First Up: Baby Boomers
With leading-edge baby boomers (born between 1946-55) well into their 50s and early 60s and trailing-edge boomers (born between 1955-64) on their heels, the rules of marketing to boomers are constantly being rewritten. For decades, marketers had been chasing a desirable 18- to 49-year-old boomer prospect. “For the last 40 years, 50-plus were old people. Well, 50-plus isn’t old anymore. Boomers are changing what it means to be ‘old,’” says Matt Thornhill, president of The Boomer Project, a Richmond, Va.–based marketing research company.
Boomers have more time and money and are more receptive to print communications than most younger prospects—making them prime candidates for direct mail solicitation. To achieve success within this market, experts recommend appealing to the shared cultural values and following the key creative guidelines detailed below.
1. Don’t stereotype
One of the first and biggest mistakes a marketer can make is to place a boomer in an age stereotype. “You really do have to segment out who you’re talking to and why you’re talking to them,” warns Thornhill. Boomers are elastic in their life stages—they could be empty-nesters, parents of small children or grandparents, just as easily as they could be retiring or starting new careers, having triple bypass surgeries or running their first marathons. “Boomers are all over the map … so using age as a shortcut is just a big mistake,” Thornhill warns.
2. Sell experiences, not just products
“The boomers are not seeking products in and of themselves today. They basically own a lot of stuff and what they’re looking for are experiences,” says Brent Green, president of Brent Green and Associates, a Denver–based marketing and communications firm. One example Green gives is a travel company selling not just a high-end luxury vacation, but also an engaging learning experience.
3. Make an emotional appeal
Avoid the tendency to sell to the rational left brain and go for an emotional appeal instead. “Baby boomers probably don’t need what anybody is selling, they can only want it. What are the emotional triggers that are deeply rooted behind the marketer’s offering?” Green asks. He advises his clients to begin with an image-driven emotional message to trigger interest, followed by several layers of copy further detailing the product or offer.
4. Go easy on the eyes
For many aging prospects, eyesight and perception are changing, and direct mail designers need to make layouts legible. “You have to have larger type, but not such large type that it looks insulting, and the single biggest graphic mistake that’s made is putting text over an illustration which is very difficult, especially for an older person, to read,” says Kurt Medina, president of Rose Valley, Pa.–based Medina Associates, which specializes in boomer direct marketing.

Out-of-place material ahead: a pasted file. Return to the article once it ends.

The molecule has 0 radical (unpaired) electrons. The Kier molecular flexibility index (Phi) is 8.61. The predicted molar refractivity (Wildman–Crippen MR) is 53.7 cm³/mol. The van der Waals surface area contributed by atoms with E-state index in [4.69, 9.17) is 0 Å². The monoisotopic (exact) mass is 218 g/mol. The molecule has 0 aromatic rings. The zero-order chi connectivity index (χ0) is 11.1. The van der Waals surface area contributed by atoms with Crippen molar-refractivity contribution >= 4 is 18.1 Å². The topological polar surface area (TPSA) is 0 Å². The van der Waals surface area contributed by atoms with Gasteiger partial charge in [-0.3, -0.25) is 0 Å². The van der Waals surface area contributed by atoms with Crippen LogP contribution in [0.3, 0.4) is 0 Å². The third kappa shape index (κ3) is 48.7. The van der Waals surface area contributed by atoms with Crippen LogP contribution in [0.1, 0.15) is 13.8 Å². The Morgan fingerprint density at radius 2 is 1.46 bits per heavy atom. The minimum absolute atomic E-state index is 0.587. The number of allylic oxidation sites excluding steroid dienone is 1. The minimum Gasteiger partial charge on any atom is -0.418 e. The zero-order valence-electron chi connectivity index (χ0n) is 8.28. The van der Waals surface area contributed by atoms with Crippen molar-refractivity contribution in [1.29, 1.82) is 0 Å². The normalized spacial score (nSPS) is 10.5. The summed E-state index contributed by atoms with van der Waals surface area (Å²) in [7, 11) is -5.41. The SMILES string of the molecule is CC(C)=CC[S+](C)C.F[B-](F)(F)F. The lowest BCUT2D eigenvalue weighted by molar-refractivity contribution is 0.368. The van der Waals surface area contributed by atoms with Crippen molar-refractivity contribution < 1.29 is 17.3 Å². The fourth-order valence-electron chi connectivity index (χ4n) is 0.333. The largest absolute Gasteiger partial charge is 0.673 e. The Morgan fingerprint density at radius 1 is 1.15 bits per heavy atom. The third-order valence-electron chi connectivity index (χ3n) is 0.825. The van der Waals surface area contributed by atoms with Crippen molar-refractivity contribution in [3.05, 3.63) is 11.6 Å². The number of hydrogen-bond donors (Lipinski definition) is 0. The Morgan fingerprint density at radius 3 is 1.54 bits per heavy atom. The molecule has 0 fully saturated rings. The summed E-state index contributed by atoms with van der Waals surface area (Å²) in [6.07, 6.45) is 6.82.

5. Personalize the effort
“The older group looks to the letter as a personal communication … as opposed to the COMPANY writing,” Medina shares. To make the letter more personal, he suggests indenting paragraphs, moving the signature block and date to the right, and using a less promotional voice. Medina adds that lift notes and testimonials also help create a more one-to-one message.
6. Incorporate new media
It is a myth that because boomers are older, they are less literate to new media. “The current breakpoint for use and acceptance of computers is about 70 years old,” Medina says. With computers on their desktops since the ’80s, boomers are responsive to online channels. “People will use the print direct mail to get into the idea of the product or service, but then they’ll go online to look at it from a more detailed point of view and order,” Green explains.
7. Don’t rely on hype
Boomers who have “been there and done that” won’t believe marketing hype or follow a herd mentality. “Big starbursts saying ‘Only available next week,’ or ‘The first 40 people in will win,’ those techniques are fine for younger folks, but the older people know that frankly, if they miss Macy’s one-day sale, there’s going to be another one next week,” Medina asserts.
8. Help start a legacy
“Another area of development is a desire for relevance and legacy,” says Green. If you are marketing a diamond-encrusted watch, it may have appealed to a boomer’s sense of status and luxury several years ago. Now, he suggests the best approach for a luxury product is to position it as an heirloom—for example, “Something beautiful to leave your granddaughter”—to renew the item’s value in the boomer’s eyes.
There is a short span of years remaining in which to target this generation. To capitalize on this moving target, marketers must become educated about baby boomers’ desires and lifestyle changes. “Marketing departments and ad agencies are peopled with folks who are in their 20s and 30s, and people tend to market to themselves. That’s a natural instinct … So, one of the future challenges for companies is being able to put their head inside the head of the boomer prospect,” Medina concludes.